Tuesday, March 29, 2011

A bloody fistful of shells: HOBO WITH A SHOTGUN

HOBO WITH A SHOTGUN delivers what it promises and it's the first Canadian film in years that is soaked in grimy, visercal exploitation. It harkens back to the years of the tax shelter boom in Canada in the 70s and 80s in which sleazy B-movies (many good, many bad) received government tax breaks and funding. But this movie is unusual in that's shot in the Maritimes (Halifax and Dartmouth, N.S.) and has a venerable Danish character actor in the lead, the one and only Rutger Hauer (BLADE RUNNER).

Hauer is a homeless man who just steps off the rails and enters the town of Hope but quickly discovers that the town's name is a major misnomer. Hope is a cesspool of vile, immoral and anarchic violence and destruction. It's ruled over by a merciless dictator named Drake and his two equally evil and reprehensible brat sons who take great joy in everything from intimidating the town whores to incinerating a bus load of school kids.

The titular hobo grabs a shotgun from the local pawn shop and goes to work as a vigilante, while becoming a ally to a good hearted prostitute (Molly Dunsworth) who is smarter, tougher and more resourceful than she looks. Blood is shed (or to be accurate, sprayed) bones are broken, limbs are severed and every crafty and shocking way a person can be killed is on display in all it's gory glory, though never for a second is anything remotely believable (nor is it intended to be). Director Jason Eisener originally shot HOBO as a fake trailer in a contest inspired by the release of Quentin Tarantino and Robert Rodriquez's GRINDHOUSE. It's popularity resulted in this feature version, which has the spirit of a grindhouse film mixed with the over the top cruel black humour of a Troma movie.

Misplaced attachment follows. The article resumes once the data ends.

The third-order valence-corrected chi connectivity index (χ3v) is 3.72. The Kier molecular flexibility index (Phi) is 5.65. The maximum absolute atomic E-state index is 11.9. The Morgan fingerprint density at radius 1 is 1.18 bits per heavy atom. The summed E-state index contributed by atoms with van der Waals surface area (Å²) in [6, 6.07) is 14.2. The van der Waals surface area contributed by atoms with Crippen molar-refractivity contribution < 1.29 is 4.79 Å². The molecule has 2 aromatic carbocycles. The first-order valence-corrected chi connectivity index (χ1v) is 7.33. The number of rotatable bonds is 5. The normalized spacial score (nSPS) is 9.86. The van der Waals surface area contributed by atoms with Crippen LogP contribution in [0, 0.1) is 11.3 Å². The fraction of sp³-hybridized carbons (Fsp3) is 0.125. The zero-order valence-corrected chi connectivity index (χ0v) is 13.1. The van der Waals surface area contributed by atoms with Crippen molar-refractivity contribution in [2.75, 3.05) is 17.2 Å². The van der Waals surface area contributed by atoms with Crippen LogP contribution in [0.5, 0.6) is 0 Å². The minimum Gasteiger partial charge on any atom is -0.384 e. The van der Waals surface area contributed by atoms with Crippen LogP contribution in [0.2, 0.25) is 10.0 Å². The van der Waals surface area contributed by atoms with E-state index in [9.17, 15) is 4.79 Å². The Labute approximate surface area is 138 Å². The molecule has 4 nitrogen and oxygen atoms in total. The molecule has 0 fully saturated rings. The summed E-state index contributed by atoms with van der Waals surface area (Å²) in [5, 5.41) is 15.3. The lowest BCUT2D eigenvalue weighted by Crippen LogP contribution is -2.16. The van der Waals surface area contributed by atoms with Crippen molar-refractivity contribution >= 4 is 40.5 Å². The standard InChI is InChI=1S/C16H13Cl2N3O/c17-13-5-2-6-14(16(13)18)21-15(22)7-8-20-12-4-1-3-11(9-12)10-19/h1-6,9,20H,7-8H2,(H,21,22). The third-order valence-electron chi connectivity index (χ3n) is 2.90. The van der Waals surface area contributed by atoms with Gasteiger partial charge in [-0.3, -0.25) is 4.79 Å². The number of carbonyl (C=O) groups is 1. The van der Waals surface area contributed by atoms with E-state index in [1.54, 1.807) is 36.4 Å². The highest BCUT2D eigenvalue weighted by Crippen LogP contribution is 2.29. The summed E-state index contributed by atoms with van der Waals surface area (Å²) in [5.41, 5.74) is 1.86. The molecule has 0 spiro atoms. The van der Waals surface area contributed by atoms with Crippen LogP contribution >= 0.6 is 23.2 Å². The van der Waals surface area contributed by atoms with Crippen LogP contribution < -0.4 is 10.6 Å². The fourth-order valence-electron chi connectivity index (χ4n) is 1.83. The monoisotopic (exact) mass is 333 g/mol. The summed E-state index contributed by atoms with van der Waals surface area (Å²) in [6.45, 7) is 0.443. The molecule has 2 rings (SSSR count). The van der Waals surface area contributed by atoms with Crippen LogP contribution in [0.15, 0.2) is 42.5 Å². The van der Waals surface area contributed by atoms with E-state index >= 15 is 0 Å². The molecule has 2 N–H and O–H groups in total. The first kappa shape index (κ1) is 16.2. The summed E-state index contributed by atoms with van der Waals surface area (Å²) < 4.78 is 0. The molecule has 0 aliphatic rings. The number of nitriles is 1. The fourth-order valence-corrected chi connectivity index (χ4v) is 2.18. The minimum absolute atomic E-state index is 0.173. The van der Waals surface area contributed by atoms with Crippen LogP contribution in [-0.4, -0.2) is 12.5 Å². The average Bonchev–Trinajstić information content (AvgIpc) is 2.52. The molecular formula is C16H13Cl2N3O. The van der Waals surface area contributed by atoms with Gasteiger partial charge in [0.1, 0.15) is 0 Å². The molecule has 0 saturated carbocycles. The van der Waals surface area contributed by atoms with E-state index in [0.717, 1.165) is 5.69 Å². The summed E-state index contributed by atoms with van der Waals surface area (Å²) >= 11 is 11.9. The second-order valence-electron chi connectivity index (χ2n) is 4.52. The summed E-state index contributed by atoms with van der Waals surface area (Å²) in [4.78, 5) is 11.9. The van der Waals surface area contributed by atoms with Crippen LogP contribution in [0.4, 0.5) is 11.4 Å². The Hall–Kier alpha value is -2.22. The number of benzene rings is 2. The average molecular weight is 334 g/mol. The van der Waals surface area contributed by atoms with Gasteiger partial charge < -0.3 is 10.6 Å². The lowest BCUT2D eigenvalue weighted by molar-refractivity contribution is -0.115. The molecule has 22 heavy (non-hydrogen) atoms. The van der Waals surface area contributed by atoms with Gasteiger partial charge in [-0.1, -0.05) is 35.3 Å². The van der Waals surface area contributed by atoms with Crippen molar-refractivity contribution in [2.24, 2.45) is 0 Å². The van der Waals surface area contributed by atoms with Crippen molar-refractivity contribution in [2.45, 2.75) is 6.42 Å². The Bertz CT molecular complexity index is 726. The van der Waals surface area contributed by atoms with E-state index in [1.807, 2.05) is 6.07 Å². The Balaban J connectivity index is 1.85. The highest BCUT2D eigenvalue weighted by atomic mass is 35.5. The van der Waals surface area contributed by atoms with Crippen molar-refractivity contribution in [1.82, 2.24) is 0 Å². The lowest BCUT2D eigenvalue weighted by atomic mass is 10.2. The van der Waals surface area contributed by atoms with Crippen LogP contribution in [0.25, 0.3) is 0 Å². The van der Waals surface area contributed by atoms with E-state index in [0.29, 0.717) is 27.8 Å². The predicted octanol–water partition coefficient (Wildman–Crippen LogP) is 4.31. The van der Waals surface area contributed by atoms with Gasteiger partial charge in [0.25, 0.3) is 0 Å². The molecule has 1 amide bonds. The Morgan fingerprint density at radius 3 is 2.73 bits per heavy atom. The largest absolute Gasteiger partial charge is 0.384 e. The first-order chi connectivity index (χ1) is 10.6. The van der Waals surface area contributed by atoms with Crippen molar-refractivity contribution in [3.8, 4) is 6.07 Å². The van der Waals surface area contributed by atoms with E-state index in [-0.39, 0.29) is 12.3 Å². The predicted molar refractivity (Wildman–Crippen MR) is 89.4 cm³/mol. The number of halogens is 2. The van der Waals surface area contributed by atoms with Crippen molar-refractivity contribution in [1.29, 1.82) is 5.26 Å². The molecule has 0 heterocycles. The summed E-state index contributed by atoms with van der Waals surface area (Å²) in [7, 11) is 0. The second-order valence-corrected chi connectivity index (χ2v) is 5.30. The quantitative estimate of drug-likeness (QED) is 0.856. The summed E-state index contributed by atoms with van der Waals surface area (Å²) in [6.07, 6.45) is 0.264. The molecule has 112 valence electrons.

Hauer brings much more pathos and baggage to the character than you'd expect. Eisener is skilled and creative behind the camera, never taking any prisoners with his warts and all approach that earns it's very hard R rating, which in Canada is similar to the U.S' NC-17. The cinematography and production design are inspired and first rate, with sharp neon colours to accentuate the ultra seediness of what the film offers. The music is evocative of John Carpenter's classic synth scores from his films like ASSAULT ON PRECINCT 13.

There's even a hint of DEATH WISH 3 in this production as a poor urban setting is transformed into a chaotic slice of hell in which average citizens are constantly abused or killed by punks. You could even be reminded of another film about ultra violent punks: CLASS OF 1984, although compared to this, that had far more restraint, even though it didn't seem that way at the time. I don't think for a second that HOBO WITH A SHOTGUN will seem more restrained as it ages, but then again, who would expect or wish that?

**Footnote: Notice the bouncy 80s pop song during the end credits. Remember what animated TV show that was from? What a strange choice, eh?

Sunday, March 27, 2011

Movies lost and found Pt. 2: RAINY DAY FRIENDS (1986)